I made a yoga date, as we do. When yoga instructors get together to connect, it usually takes place around a mat. All the catching up happens post class over a cup of chai or a glass of wine. So I made a yoga date with Olivia Kvitne. I’d get my practice in, check out a LA yoga institution, Golden Bridge Yoga (why have I never been here?), and connect with lovely Olivia, a fellow LA YOGA Magazine staffer.
I showed up for class, present and ready, but not really expecting anything. But Olivia is good. Really good. And at the first skull-shining breath, I was off.
You never really know what your practice is going to bring up until it’s smeared all over the mat below you: resentment, frustration, a broken heart…Or maybe it’s all beautiful, radiant joy. Regardless, it oftentimes takes you completely by surprise.
So, right smack in the middle of my practice I found myself sitting face to face with my work week. I’ve just begun a new job, which takes up most of my time. I love it but the best part is that I don’t have to give up teaching yoga. I cut my classes back a bit to accommodate my new schedule, thinking four per week would be manageable. But this transition hasn’t been as smooth as I would have hoped.
The first clue that I’m over-extended: jealousy. I find myself walking through a sea of students flowing through their vinyasas feeling jealous. And it’s not just a passing thought, it’s an active longing for each posture, each glorious stretch. I catch small details –a student’s finger pads pressing into the mat, a trickle of sweat trailing down a student’s bare back, the oceanic sound of breath all around me–and I feel jealous. I want to experience all of those things too. I demonstrate simple postures like, downward facing dog, and linger in silence, just a bit too long. I don’t want to move; it’s too delicious.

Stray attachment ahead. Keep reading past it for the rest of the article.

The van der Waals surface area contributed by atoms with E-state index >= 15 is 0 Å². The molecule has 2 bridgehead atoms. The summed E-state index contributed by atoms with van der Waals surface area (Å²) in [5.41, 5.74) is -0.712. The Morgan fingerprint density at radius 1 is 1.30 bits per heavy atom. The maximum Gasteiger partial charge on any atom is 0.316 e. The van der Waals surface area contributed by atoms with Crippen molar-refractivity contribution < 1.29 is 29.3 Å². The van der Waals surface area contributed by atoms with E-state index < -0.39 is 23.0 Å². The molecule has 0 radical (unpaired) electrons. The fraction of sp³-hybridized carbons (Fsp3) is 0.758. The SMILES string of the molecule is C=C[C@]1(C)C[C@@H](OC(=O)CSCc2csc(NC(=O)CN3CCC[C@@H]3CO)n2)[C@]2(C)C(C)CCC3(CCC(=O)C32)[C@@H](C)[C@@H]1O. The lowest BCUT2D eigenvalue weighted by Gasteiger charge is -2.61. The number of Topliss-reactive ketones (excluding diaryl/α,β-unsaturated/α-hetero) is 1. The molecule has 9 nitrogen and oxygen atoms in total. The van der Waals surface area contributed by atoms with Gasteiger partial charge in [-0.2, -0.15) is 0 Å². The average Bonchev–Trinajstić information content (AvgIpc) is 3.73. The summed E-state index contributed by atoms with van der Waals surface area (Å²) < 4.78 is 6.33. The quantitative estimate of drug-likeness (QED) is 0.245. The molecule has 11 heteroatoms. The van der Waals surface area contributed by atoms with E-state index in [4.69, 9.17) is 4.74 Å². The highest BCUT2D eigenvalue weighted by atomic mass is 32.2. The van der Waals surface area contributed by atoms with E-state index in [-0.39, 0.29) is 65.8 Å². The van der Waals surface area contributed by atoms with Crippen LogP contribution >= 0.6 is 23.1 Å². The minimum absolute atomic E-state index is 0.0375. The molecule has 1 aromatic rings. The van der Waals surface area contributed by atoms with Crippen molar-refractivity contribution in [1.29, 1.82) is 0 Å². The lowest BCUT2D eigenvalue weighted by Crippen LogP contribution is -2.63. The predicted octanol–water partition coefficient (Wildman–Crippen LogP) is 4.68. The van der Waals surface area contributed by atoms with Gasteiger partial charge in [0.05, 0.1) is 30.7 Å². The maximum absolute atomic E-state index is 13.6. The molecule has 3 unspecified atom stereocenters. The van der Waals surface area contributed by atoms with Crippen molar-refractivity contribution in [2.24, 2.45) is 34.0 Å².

It makes me want to stop teaching. Usually, it’s a fleeting thought. But it’s still there.
The thing is, I haven’t neglected my practice. I still get in about three days a week. But, what became obvious in Olivia’s class was that it’s not enough.
The crazier your schedule gets, the more yoga you need. Trying to balance a work week with meetings, appointments, errands, favors, fun, and friends means more yoga.
When the first thing you want to cut out of your schedule is yoga, something is wrong. Yoga is the last thing to get cut, says Oliva. And I agree.
That class changed my whole trajectory. I realized that before I consider letting go of any classes, I need to make sure that my choice is coming from a place of abundance, not a place of lack.
Olivia reminded me of an analogy Julia Cameron uses in her book, The Artist’s Way. She says we have an inner well that we need to refill regularly:
This inner well, an artistic reservoir, is ideally like a well-stocked trout pond…If we don’t give some attention to upkeep, our well is apt to become depleted, stagnant, or blocked… Overtapping the well, like overfishing the pond, leaves us with diminished resources.
My well is nearly dry and needs to be replenished. So, on the mat in mid flow, I set an intention to fill myself with my practice. After 30 or maybe even 40 days of yoga in a row, if I still feel the need to let go of a class or two or all of them, at least I’ll know that it is an informed choice not a choice made from exhaustion.
It’s an experiment. And what better place to record my musings and lessons learned than here on this blog? As I write this, I realize it’s a crazy experiment. I may be setting myself up for failure, disappointment, frustration, deeper exhaustion. Or I am be on to something really good. Either way, I’m down for the adventure.
If you’ve ever challenged yourself to practice consistently for an extended period of time, I’d love to hear about it. Please share your experience below.